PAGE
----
Here are some impressions of my increased usage of Hypothes.is, a social annotation tool, in the past few days.
I follow Chris Aldrich his Hypothes.is RSS feed, and his usage has been both a good example and source of learning in the past months, as well as a nudge to experiment and adopt Hypothes.is myself.
What follows is a list of some early impressions that I formulated earlier today in an email. I thought I might as well post them here.
- I played with the API to get a grip of how I might interact with the annotations I make, and with those of others I’m interested in. Added the existence of annotations to my blogposts in WordPress through the API too.
- The Obsidian plugin to get annotations into my notes is an absolute prerequisite, because I need those notes in my own workflow.
- I find working in browser for annotations somewhat distracting and uncomfortable (and I need to remind myself that they will end up in my notes, I feel the urge to also download it directly to my notes.)
- I try to add an Archive link to the annotated article as the first link. It is slowly becoming habitual.
- I mention existing notes in my annotations when I make them in Obsidian. Because it is one context that is a matter of starting a link [[ and I have forward search through all note titles. In hypothes.is being browser based this is a bit harder, as it means switching tools to retrieve the correct note titles. They do then work when they end up in Obsidian of course. At the same time, in my earlier use of a markdown downloader I would just mention those associations in the motivation to save a link, which is worse. Hypothes.is sits in the middle of saving a bookmark with motivation and annotating in Obsidian itself.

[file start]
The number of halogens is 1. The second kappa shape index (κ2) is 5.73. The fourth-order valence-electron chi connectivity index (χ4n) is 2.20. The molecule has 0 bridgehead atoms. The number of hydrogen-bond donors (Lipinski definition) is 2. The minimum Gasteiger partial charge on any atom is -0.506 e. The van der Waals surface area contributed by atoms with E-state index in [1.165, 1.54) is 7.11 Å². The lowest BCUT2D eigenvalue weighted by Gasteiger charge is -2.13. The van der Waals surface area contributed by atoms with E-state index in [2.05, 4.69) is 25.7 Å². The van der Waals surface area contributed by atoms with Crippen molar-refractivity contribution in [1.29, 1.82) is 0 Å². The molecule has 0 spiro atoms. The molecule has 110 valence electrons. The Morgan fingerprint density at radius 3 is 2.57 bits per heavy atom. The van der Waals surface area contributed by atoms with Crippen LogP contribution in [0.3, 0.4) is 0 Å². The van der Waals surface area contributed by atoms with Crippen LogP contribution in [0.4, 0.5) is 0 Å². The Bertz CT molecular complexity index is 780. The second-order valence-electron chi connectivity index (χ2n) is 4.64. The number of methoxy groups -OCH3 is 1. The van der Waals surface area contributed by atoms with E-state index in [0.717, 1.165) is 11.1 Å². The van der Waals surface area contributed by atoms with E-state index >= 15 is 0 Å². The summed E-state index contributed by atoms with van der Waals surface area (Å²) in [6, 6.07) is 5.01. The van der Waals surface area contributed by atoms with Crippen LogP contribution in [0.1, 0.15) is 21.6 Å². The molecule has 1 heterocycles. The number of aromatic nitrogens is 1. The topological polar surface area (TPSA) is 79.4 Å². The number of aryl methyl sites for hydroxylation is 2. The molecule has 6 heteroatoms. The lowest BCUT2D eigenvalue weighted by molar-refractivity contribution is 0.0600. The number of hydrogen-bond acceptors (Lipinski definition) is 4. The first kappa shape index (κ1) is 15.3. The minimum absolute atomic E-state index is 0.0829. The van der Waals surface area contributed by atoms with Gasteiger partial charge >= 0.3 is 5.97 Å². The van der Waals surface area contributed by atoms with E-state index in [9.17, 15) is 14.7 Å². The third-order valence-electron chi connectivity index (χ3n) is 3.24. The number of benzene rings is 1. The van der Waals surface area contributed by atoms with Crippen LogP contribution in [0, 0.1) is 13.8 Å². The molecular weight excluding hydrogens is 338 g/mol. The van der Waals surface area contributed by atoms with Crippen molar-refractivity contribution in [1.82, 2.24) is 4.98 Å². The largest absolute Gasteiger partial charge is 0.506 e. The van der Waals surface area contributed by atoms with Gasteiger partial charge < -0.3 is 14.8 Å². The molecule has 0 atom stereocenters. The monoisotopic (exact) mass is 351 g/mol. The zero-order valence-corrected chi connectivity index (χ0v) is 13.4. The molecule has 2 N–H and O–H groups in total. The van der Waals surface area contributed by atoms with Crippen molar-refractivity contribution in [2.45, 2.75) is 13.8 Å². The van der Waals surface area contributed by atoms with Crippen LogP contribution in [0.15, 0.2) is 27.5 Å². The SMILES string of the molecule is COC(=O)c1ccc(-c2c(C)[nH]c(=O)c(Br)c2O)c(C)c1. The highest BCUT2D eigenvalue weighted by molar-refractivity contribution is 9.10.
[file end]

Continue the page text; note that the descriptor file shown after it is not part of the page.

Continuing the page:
- I do have some performative urges when annotating publicly. Maybe they will disappear over time.
- The firefox hypothes.is bookmarklet I use doesn’t seem to play nice with archive.org. There’s another I haven’t tested yet.
- I notice that any public annotations are licensed CC0 (public domain). Not sure what I think about that yet. It’s a logical step as such, but I don’t fully see yet what it may mean for subseqeunt learning processes internally and further down the process of creating insights or outputs. Is CC0 also applied to closed groups (educational settings e.g.)? Private annotations are just that, and don’t have CC0, but then you miss out on the social aspects of annotation.
- My thoughts keep wandering to interacting with hypothes.is without using it directly to annotate webarticles through the browser. Are there any tools or people who build on or share with hypothes.is using the W3C standards / API, but don’t necessarily use hypothes.is themselves? Or run their own instance, which should be possible? I suspect that would open opportunities for a more liquid experience between this blog, my notes, and annotated articles.
@ton Interesting project, haven’t heard of it before! Thanks for sharing your experience!
@thilosophus It’s been around since 2012 I was surprised to learn, and it has been a W3C standard since 2017. 😀 I probably previously ignored it as one of those many attempts to publicly annotate (graphity spray?) websites that never went anywhere. It’s apparantly ‘big’ in educational settings (integrates with school learning tools)